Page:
Letter from John Valentine to his wife Ursula

EValentineJRMValentineUM430313-0001.jpg
EValentineJRMValentineUM430313-0002.jpg

Title

Letter from John Valentine to his wife Ursula

Description

Number 6. Writes of health issues and asks her not to send anything which he has not ask for as storage limited. Discusses future in farming and possibility of living out in the country. Notes mail arrival falling off and talks of 'belting' (any type of shortage). Mentions some camp slang and that an american concert pianist has recently arrived. Looking forward to summer.

Date

1943-03-13

Temporal Coverage

Language

Format

Two page handwritten letter

Publisher

IBCC Digital Archive

Rights

This content is available under a CC BY-NC 4.0 International license (Creative Commons Attribution-NonCommercial 4.0). It has been published ‘as is’ and may contain inaccuracies or culturally inappropriate references that do not necessarily reflect the official policy or position of the University of Lincoln or the International Bomber Command Centre. For more information, visit https://creativecommons.org/licenses/by-nc/4.0/ and https://ibccdigitalarchive.lincoln.ac.uk/omeka/legal.

Contributor

Identifier

EValentineJRMValentineUM430313

Transcription

NUMBER 6
13-3-43

Darling Ursula: Very little fresh news for you tonight. Apart from tastelessness I’m very fit, all other small ailments having been cured. Thank goodness my foot has healed at last – after almost of month. In any future parcels don’t send anything for which I have not asked because storage space here is very limited. I would like a sponge, if they are obtainable. Have just read a book by A G Strut[?] “farming & how to begin” & I would advise you to get a copy. It brought me face to face with the grim reality of the difficulties confronting us should we attempt to start farming at our mature stage of life. I am firmly convinced that it is impossible for us to start farming at once. I might be able were I single but you & Frances must live & [one indecipherable word] offer by far the simplest solution to that problem. On the other hand I see no reason why we should not live in the country provided the house is not far from a station with a rapid even if infrequent service to town. Therefore I would suggest that you look about of the house first & foremost & rent it. Land going with it which could be sublet until we want it ourselves would be an asset but not an essential. When eventually we take up residence we could play about with a few acres using hired labour for I would certainly be unable to cope with even 10 acres on my own. After a few years experience we might be able to add to the acreage. I would not expect to make money in this way & if I could emerge without loss I would consider the experience cheaply gained. That is the absolute extent of my plans just now. Anything further would be unpractical. Actually I haven’t much hope of your being able to get such a house but I’d be tremendously thrilled if you could. Incoming mail has diminished sadly during the past week. I hope we’re not in for another period of “belting” – the local term for any type of shortage – although it originated of course in times of lack of food. There are quite a few odd terms in use here the word “gash” for instance is used as a noun & adjective to describe anything surplus, or unwanted, eg a ”spare man[?]” is a “gash goon”. One of our more recent arrivals is an American concert pianist called HERZSTAM, a charming fellow & an excellent performer. We are all looking forward eagerly to the summer. It is very miserable here during cold weather. All my fondest love, dearest / John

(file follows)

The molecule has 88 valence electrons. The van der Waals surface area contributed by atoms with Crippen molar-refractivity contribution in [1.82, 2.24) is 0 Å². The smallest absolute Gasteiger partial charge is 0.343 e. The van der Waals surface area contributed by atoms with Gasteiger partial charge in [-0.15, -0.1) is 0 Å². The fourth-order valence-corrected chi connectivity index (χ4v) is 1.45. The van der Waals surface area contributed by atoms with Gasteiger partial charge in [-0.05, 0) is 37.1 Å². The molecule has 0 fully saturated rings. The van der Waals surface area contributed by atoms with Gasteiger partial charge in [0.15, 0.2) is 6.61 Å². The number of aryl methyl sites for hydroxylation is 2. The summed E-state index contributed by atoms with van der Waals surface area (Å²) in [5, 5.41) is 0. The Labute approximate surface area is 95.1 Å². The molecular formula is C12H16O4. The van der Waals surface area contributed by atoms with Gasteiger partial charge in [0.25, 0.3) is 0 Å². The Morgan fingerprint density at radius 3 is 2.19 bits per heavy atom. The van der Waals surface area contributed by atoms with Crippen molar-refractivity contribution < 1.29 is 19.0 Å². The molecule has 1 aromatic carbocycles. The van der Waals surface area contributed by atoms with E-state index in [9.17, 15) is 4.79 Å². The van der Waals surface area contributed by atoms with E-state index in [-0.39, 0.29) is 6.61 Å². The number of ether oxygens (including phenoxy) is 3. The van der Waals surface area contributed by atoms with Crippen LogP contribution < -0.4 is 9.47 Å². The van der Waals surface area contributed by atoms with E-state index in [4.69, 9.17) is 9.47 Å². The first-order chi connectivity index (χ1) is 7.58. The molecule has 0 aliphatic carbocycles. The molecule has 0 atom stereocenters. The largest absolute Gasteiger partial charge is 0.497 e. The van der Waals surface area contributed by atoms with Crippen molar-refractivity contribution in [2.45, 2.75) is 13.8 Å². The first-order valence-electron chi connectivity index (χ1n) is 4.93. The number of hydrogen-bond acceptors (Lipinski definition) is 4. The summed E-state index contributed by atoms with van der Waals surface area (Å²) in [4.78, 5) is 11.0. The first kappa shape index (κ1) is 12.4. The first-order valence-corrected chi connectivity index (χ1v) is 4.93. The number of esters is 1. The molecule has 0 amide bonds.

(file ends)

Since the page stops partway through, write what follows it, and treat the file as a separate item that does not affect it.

[page break]

[reverse of letter]
GEPRUFT 64

MRS U M. VALENTINE
LIDO
TENTERDEN GROVE
LONDON NW4
ENGLAND

[/reverse of letter]

[page break]

Collection

Citation

John Ross Mckenzie Valentine, “Letter from John Valentine to his wife Ursula,” IBCC Digital Archive, accessed December 10, 2022, https://ibccdigitalarchive.lincoln.ac.uk/omeka/collections/document/19277.

Item Relations

This item has no relations.